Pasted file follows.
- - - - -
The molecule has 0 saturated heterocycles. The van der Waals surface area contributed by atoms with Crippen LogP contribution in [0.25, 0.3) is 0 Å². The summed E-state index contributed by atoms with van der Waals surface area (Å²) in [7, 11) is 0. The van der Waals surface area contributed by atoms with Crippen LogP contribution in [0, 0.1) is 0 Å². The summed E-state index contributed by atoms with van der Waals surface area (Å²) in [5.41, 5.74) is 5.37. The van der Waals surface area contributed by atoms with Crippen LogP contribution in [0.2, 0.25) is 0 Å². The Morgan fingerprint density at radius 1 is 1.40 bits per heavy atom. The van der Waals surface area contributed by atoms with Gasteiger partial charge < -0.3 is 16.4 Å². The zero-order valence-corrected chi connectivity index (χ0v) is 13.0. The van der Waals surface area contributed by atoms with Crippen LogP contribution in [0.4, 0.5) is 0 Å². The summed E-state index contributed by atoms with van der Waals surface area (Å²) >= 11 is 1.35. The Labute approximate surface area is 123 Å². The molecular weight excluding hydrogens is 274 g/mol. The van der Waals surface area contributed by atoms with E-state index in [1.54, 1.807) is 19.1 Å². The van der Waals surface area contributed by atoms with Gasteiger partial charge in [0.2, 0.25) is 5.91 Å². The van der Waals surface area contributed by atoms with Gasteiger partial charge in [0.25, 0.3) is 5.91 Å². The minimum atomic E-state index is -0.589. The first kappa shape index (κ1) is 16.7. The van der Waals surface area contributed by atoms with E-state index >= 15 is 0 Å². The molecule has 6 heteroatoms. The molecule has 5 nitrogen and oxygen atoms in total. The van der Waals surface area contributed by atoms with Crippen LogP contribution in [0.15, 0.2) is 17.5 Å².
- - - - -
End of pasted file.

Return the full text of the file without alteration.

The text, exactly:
The molecule has 0 saturated heterocycles. The van der Waals surface area contributed by atoms with Crippen LogP contribution in [0.25, 0.3) is 0 Å². The summed E-state index contributed by atoms with van der Waals surface area (Å²) in [7, 11) is 0. The van der Waals surface area contributed by atoms with Crippen LogP contribution in [0, 0.1) is 0 Å². The summed E-state index contributed by atoms with van der Waals surface area (Å²) in [5.41, 5.74) is 5.37. The van der Waals surface area contributed by atoms with Crippen LogP contribution in [0.2, 0.25) is 0 Å². The Morgan fingerprint density at radius 1 is 1.40 bits per heavy atom. The van der Waals surface area contributed by atoms with Gasteiger partial charge < -0.3 is 16.4 Å². The zero-order valence-corrected chi connectivity index (χ0v) is 13.0. The van der Waals surface area contributed by atoms with Crippen LogP contribution in [0.4, 0.5) is 0 Å². The summed E-state index contributed by atoms with van der Waals surface area (Å²) >= 11 is 1.35. The Labute approximate surface area is 123 Å². The molecular weight excluding hydrogens is 274 g/mol. The van der Waals surface area contributed by atoms with E-state index in [1.54, 1.807) is 19.1 Å². The van der Waals surface area contributed by atoms with Gasteiger partial charge in [0.2, 0.25) is 5.91 Å². The van der Waals surface area contributed by atoms with Gasteiger partial charge in [0.25, 0.3) is 5.91 Å². The minimum atomic E-state index is -0.589. The first kappa shape index (κ1) is 16.7. The van der Waals surface area contributed by atoms with E-state index >= 15 is 0 Å². The molecule has 6 heteroatoms. The molecule has 5 nitrogen and oxygen atoms in total. The van der Waals surface area contributed by atoms with Crippen LogP contribution in [0.15, 0.2) is 17.5 Å².